Maria, Miranda, and I are in our fourth day in Los Angeles with Greg, Mary, Rachel, and Richard and Julie. It has been a great trip so far even though the journey out here was pretty difficult. After one cancelled flight and numerous delays we didn't arrive in L.A. until about 2:30AM Pacific time Tuesday morning. Miranda did extremely well considering the circumstances, sleeping the entire duration of the flight from Chicago to Los Angeles in my arms (the most amazing feeling despite the fatigue)! Unfortunately, she's caught Maria's cold and has developed a bit of a cough. But she's feeling better today and will hopefully be back to her regular form very soon.(Continue reading....)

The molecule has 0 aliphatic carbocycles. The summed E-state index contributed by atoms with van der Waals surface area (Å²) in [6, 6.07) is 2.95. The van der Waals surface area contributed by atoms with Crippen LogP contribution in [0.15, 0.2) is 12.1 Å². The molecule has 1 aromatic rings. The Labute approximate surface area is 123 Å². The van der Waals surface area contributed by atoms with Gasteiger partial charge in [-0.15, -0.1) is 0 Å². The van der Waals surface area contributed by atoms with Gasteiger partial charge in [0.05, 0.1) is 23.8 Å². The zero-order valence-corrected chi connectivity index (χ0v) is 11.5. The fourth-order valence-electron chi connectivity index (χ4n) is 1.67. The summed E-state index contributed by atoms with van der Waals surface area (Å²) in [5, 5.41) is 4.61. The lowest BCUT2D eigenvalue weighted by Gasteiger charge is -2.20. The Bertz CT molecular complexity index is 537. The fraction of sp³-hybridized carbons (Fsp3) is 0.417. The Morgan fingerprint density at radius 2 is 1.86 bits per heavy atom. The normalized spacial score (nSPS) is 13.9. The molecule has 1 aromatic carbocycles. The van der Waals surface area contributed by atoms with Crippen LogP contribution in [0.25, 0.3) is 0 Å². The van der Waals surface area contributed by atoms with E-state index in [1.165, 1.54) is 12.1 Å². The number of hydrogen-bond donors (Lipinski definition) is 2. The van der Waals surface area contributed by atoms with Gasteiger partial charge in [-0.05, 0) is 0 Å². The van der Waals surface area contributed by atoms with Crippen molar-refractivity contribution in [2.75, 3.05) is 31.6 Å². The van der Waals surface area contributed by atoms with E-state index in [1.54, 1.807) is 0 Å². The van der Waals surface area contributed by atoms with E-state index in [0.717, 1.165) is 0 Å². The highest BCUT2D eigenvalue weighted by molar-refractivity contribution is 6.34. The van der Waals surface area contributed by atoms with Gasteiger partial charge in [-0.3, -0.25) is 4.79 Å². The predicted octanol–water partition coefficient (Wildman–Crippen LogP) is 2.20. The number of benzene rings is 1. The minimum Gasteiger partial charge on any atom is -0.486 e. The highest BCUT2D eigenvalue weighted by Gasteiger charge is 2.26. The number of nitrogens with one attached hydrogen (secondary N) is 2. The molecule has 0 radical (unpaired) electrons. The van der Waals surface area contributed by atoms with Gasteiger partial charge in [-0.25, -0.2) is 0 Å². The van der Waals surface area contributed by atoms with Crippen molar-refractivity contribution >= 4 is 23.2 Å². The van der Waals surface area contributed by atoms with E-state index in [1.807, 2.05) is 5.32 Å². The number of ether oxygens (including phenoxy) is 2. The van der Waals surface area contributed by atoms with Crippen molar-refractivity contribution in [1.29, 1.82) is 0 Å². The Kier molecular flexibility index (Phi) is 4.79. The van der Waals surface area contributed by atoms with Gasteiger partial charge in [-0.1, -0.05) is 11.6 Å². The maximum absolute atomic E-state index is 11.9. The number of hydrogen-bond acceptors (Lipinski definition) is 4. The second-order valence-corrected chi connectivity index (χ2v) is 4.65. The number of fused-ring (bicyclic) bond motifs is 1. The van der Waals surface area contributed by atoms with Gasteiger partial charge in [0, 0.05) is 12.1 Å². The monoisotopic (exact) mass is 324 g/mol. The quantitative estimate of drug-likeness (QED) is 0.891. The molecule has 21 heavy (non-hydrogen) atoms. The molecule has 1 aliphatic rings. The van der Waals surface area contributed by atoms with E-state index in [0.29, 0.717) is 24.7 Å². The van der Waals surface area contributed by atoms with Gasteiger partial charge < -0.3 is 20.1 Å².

In terms of current events, Rachel took a tour of the USC campus today and really enjoyed it. And Greg and I enjoyed a great walk down Venice Beach Blvd. yesterday with Miranda. It is always nice to get a good dose of the street performers and artists. I find the energy and collective creativity of places like this really inspiring. And though there might be issues that I'm ignorant about, the local "authorities" seem to be pretty cool to the homeless folks hanging out and sleeping up and down the boulevard (definitely better and more relaxed than some of the other cities where I've spent time). In regard to the local art, there was one mural in particular that I thought was really cool. It is by a guy named R. Cronk, and he has several substantial murals in the Venice Beach locale. The one that really grabbed my attention was entitled "Homage to Starry Night," and as the name indicates was the artists homage to the famous Vincent Van Gogh painting. It was really tremendous to sit in front of such a huge and brilliant rendition of this moving work of art. And one of the things that really moved Greg and I was the fact that it was painted over fifteen years ago and yet has apparently not suffered any instance of graffiti, damage, or defacement. The painting looks so fresh and vibrant that you'd think it was painted no more than one or two years ago. It has been preserved wonderfully, almost as if the beauty and spirit of the mural has somehow made the space that it occupies sacred and hallowed. The mural made me think about how the experience of beauty moves us into a deeper awareness of the sacred nature of life, and how it thereby has the power to collectively move us toward a deeper respect and appreciation for life. The pictures do not fully do it justice, but I hope that they communicate some of the feel of standing in front of this work of art.